California senator Mark Leno and San Francisco district attorney George Gascón have introduced legislation that would force the installation of killswitches on local hardware.
The software would be called into use if a phone is lost or stolen, allowing users to switch off the phone so it is unusable. This would limit any associated bill costs, and make phone theft a less appealing proposition.
Leno said: "One of the top catalysts for street crime in many California cities is smartphone theft, and these crimes are becoming increasingly violent.
"We cannot continue to ignore our ability to utilise existing technology to stop cell phone thieves in their tracks. It is time to act on this serious public safety threat to our communities."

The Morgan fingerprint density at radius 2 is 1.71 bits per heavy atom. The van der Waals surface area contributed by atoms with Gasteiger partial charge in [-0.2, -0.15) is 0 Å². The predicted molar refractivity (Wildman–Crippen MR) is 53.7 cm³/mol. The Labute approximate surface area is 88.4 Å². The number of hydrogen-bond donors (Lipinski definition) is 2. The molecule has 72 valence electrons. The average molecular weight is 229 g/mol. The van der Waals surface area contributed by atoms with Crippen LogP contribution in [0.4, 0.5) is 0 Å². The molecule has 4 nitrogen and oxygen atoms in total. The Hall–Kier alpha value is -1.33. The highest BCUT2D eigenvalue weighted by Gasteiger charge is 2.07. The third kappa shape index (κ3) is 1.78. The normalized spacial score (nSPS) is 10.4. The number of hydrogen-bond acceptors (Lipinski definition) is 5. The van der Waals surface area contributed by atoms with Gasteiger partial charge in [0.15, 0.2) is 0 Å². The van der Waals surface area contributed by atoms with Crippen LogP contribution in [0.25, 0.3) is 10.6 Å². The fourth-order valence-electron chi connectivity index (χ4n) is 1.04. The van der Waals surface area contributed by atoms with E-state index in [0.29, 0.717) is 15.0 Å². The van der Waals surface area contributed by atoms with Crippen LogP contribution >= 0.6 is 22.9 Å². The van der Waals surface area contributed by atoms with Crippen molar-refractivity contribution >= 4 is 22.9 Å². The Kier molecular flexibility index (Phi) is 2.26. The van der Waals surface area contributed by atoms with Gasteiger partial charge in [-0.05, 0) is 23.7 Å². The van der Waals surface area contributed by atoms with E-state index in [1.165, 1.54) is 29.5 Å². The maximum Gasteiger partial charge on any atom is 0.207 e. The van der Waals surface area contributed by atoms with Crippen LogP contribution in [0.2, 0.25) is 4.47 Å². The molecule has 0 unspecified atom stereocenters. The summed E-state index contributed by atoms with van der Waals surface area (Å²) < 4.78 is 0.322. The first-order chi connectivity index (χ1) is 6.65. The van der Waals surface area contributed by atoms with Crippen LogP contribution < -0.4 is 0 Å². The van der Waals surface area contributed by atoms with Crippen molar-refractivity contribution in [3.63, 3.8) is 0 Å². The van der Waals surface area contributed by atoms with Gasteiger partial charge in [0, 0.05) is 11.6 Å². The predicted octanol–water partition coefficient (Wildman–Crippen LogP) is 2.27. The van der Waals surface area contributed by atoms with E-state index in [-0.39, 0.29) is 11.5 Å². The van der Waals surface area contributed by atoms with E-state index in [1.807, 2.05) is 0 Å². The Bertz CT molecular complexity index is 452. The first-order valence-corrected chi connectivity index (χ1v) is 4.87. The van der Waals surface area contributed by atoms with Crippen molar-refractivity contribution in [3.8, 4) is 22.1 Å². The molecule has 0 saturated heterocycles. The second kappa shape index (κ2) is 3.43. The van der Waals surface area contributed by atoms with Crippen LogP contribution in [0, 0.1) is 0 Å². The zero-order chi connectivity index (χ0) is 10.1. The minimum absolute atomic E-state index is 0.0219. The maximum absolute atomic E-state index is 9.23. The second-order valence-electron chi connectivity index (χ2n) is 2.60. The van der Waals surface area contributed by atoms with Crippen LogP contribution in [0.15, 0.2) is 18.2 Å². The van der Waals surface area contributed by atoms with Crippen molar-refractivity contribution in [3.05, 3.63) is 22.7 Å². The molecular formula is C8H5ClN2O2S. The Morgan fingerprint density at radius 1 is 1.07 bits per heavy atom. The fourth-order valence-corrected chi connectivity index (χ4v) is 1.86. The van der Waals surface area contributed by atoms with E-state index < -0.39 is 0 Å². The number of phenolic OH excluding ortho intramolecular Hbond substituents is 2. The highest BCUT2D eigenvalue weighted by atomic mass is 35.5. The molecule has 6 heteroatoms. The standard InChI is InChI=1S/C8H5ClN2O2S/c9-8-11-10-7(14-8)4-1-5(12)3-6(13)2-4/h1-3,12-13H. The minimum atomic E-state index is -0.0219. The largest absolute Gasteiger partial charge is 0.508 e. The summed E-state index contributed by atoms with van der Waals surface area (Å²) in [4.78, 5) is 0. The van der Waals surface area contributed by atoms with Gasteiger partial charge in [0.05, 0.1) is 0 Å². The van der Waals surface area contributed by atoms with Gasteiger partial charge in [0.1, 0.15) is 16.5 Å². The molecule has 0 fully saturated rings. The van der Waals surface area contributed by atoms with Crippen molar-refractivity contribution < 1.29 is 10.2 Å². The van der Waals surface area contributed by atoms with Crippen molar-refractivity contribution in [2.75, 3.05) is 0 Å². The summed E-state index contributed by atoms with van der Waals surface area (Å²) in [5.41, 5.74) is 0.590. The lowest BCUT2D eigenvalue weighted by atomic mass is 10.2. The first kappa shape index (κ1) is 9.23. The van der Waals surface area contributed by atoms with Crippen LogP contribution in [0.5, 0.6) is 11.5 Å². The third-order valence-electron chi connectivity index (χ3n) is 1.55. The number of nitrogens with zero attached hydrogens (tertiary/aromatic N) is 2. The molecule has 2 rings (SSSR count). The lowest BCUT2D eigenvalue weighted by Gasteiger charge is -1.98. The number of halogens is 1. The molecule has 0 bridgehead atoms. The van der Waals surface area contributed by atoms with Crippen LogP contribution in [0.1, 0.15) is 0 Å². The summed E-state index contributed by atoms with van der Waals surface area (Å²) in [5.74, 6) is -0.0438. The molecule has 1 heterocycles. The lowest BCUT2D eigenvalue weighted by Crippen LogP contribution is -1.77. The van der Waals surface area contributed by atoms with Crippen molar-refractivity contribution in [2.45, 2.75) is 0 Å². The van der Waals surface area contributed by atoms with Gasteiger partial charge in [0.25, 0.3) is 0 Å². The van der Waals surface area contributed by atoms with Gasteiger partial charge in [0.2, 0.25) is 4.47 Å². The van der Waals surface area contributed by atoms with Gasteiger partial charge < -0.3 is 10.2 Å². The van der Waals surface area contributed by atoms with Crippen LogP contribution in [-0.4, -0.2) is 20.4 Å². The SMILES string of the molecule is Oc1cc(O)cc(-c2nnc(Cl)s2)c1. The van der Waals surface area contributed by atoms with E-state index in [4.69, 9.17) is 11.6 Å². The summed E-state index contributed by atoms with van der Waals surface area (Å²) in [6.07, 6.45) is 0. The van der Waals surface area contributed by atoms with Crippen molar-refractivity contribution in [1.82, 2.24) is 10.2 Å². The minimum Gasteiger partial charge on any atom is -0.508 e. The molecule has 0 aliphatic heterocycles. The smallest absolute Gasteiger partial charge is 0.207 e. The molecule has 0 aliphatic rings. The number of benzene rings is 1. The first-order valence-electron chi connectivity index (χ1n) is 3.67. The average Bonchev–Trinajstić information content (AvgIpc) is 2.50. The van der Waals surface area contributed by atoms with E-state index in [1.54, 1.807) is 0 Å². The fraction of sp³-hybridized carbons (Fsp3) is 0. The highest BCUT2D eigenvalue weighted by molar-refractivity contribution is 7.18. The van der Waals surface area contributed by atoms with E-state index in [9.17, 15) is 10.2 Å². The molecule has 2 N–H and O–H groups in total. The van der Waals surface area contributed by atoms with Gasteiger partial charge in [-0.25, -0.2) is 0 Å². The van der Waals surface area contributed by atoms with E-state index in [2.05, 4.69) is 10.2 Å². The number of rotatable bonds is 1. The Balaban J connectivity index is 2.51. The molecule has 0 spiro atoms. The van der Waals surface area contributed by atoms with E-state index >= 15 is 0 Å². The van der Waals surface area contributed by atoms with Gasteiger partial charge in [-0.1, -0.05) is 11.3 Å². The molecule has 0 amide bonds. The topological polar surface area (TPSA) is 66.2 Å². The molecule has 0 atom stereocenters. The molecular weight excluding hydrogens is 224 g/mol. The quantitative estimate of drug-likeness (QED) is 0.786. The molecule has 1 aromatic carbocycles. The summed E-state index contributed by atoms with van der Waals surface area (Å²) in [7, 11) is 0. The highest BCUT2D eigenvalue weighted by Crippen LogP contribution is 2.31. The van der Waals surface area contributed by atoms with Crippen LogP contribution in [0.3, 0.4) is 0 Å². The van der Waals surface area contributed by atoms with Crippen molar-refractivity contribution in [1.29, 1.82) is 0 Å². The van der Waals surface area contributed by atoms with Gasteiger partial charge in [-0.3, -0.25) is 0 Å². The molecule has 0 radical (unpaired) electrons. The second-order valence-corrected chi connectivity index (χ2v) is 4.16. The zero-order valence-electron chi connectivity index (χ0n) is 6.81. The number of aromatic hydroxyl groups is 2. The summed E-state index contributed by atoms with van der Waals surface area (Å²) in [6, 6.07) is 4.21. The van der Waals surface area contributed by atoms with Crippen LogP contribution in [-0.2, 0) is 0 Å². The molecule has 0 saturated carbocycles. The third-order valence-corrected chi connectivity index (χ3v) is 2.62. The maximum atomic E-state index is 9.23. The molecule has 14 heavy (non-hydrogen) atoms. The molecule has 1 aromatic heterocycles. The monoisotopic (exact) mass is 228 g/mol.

The bill will be formally announced next year, and follows moves in the same direction by other states such as New York.
In their statement the pair said cell phone thefts make up around 40 percent of all nationwide robberies, and the figure is as high as 50 percent in San Francisco. They added that they do not want to sit by while solutions that would easily deal with the problem are ignored.
Gascón said: "I appreciate the efforts that many of the manufacturers are making, but the deadline we agreed upon is rapidly approaching and most do not have a technological solution in place.
"Californians continue to be victimised at an alarming rate, and this legislation will compel the industry to make the safety of their customers a priority."
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